The only reason I didn't give it a 5 was because I could not see myself in Melinda. I am very self-aware and I know that I would not have responded in any of the same ways that she did. This does not devalue any of the book though. I could still absolutely empathize with Melinda, I completely understood and appreciated her.

One of the things that I most enjoyed
Kwesi 章英狮
Feb 17, 2011 Kwesi 章英狮 rated it 4 of 5 stars  ·  review of another edition
Recommended to Kwesi 章英狮 by: Iyah
Before everything else, I don't have any idea that this award winning book really exist in the realm of books and another reason, is that I am a big fan of reading award winning literature for children and young adult that I never heard of Speak or Lauri Halse Anderson. But after I met a group of YA fanatic and a not-really-a-hater reader of this book, they discussed it while I'm listening to their reactions, good and bad comments and different interpretation of the book while I'm trying to focu ...more
Bleak YA novel that tries to be a cautionary tale. Worse, it was assigned reading for our #1 in her Language Arts class. Students were asked to read this book for a bullying unit.


Um, this is not a story about bullying. It is about the injustice of RAPE (though it never addresses the particular damage of rape). Instead it is the story of a young girl who is so disconnected from everyone that she is unable to speak after being assaulted until her rapist targets her ex best friend. She tells no on
Melissa Marr
This is, quite simply, one of the best YA books ever written.
I really liked this book. Karen may disagree, and say that I didn't grow up as a teenage girl so I can't judge the accuracy of how this book is, but I can counter with this girl would never be judged Prom Queen, so Karen might be coming at a view of High School from a slightly different angle.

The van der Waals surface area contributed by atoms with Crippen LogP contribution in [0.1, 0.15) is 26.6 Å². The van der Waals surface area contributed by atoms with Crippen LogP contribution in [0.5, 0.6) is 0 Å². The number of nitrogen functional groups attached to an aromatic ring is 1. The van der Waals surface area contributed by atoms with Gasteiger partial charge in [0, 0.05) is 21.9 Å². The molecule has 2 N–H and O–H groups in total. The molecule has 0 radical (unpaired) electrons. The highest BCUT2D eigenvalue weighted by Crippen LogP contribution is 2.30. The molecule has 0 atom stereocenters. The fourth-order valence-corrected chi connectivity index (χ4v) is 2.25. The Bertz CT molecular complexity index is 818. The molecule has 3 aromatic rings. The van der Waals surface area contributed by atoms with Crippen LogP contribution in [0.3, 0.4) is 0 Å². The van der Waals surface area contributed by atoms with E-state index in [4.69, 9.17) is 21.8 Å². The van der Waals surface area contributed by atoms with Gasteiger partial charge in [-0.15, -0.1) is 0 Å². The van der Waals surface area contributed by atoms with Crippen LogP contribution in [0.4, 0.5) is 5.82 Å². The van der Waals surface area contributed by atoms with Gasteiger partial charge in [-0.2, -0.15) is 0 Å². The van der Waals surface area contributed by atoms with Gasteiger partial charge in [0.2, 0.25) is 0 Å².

Now, as someone who went through roughly 27 months (this would be from November 1989 to January 1992) completely friendless (I am not exaggerating, I had no friends during this time, not even other loser f
Well, since my review magically disappeared, I'm going to write another one.

Edit: So APPARENTLY this book is about depression. Huh, did I I read a different book? All I got from Melinda is boredom. Anyway DON'T WASTE YOUR TIME READING THIS BOOK. If you want to read a better version about depression read All the Rage by Courtney Summers. Don't waste your time reading this.

The story talks about Melinda Sordino, a 13-year-old who called the cops in a party and got it busted. People started hating
Oct 11, 2009 Tatiana rated it 4 of 5 stars  ·  review of another edition
Recommends it for: everyone
Recommended to Tatiana by: Heather
This review has been hidden because it contains spoilers. To view it, click here.
Nov 24, 2010 jzhunagev rated it 4 of 5 stars  ·  review of another edition
Recommends it for: Everyone!
Recommended to jzhunagev by: the "Voice"
"Don't expect to make a difference unless you speak up for yourself."

Dare to Speak Up!
(A Book Review by Laurie Halse Andersen’s Speak)

"Where can you run to escape from yourself?"

That line taken from the song Dare You to Move by the band Switchfoot come to mind while I was reading Speak by Laurie Halse Andersen, more so when I completely got to know Melinda Sordino from its pages and the traumatic experience she’s been through.

There’s something that’s been bothering Melinda since the start of he
Since the beginning of her freshman year, Melinda has been speaking less and less, to her parents, teachers, and to the friends who have abandoned her because she called the police at a party during the preceding summer. The silence represents the emotional paralysis she is suffering because of an unspeakable trauma she endured at that infamous party.This is an honest and real depiction of teen-age suffering, not only the physical pain caused by the trauma of a sexual molestation, but the emotio ...more
Margaret Stohl

One of the greatest and most disturbing books I've ever read, YA or not.
Feb 15, 2011 Joyzi rated it 4 of 5 stars  ·  review of another edition
Recommends it for: mature teenagers